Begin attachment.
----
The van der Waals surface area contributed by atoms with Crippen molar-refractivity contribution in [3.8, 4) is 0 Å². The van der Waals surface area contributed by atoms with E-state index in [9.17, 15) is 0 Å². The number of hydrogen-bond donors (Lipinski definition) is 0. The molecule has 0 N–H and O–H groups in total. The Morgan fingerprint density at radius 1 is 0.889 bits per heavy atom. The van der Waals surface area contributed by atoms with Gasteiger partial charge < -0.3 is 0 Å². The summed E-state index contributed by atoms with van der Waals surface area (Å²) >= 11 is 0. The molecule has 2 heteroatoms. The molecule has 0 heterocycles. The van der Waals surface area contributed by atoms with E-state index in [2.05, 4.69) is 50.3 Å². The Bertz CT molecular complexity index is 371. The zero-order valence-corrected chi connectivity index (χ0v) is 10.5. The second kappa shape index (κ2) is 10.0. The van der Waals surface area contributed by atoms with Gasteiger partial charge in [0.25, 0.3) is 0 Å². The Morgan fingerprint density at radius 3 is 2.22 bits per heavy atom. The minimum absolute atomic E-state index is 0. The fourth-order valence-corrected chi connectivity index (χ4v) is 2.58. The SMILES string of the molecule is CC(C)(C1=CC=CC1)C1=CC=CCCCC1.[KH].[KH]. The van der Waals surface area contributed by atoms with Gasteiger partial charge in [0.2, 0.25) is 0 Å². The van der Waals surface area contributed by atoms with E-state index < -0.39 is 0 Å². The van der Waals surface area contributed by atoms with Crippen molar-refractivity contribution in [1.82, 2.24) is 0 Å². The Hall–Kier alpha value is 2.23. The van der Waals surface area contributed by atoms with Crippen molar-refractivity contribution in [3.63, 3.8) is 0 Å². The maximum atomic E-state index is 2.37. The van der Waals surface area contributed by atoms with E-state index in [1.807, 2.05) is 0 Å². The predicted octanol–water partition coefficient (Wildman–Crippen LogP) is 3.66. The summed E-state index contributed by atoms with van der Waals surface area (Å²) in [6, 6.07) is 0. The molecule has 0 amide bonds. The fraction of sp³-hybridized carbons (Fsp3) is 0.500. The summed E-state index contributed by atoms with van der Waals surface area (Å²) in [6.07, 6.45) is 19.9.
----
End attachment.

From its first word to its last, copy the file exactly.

The van der Waals surface area contributed by atoms with Crippen molar-refractivity contribution in [3.8, 4) is 0 Å². The van der Waals surface area contributed by atoms with E-state index in [9.17, 15) is 0 Å². The number of hydrogen-bond donors (Lipinski definition) is 0. The molecule has 0 N–H and O–H groups in total. The Morgan fingerprint density at radius 1 is 0.889 bits per heavy atom. The van der Waals surface area contributed by atoms with Gasteiger partial charge < -0.3 is 0 Å². The summed E-state index contributed by atoms with van der Waals surface area (Å²) >= 11 is 0. The molecule has 2 heteroatoms. The molecule has 0 heterocycles. The van der Waals surface area contributed by atoms with E-state index in [2.05, 4.69) is 50.3 Å². The Bertz CT molecular complexity index is 371. The zero-order valence-corrected chi connectivity index (χ0v) is 10.5. The second kappa shape index (κ2) is 10.0. The van der Waals surface area contributed by atoms with Gasteiger partial charge in [0.25, 0.3) is 0 Å². The Morgan fingerprint density at radius 3 is 2.22 bits per heavy atom. The minimum absolute atomic E-state index is 0. The fourth-order valence-corrected chi connectivity index (χ4v) is 2.58. The SMILES string of the molecule is CC(C)(C1=CC=CC1)C1=CC=CCCCC1.[KH].[KH]. The van der Waals surface area contributed by atoms with Gasteiger partial charge in [0.2, 0.25) is 0 Å². The van der Waals surface area contributed by atoms with E-state index < -0.39 is 0 Å². The van der Waals surface area contributed by atoms with Crippen molar-refractivity contribution in [1.82, 2.24) is 0 Å². The Hall–Kier alpha value is 2.23. The van der Waals surface area contributed by atoms with Crippen molar-refractivity contribution in [3.63, 3.8) is 0 Å². The maximum atomic E-state index is 2.37. The van der Waals surface area contributed by atoms with E-state index in [1.807, 2.05) is 0 Å². The predicted octanol–water partition coefficient (Wildman–Crippen LogP) is 3.66. The summed E-state index contributed by atoms with van der Waals surface area (Å²) in [6, 6.07) is 0. The molecule has 0 amide bonds. The fraction of sp³-hybridized carbons (Fsp3) is 0.500. The summed E-state index contributed by atoms with van der Waals surface area (Å²) in [6.07, 6.45) is 19.9.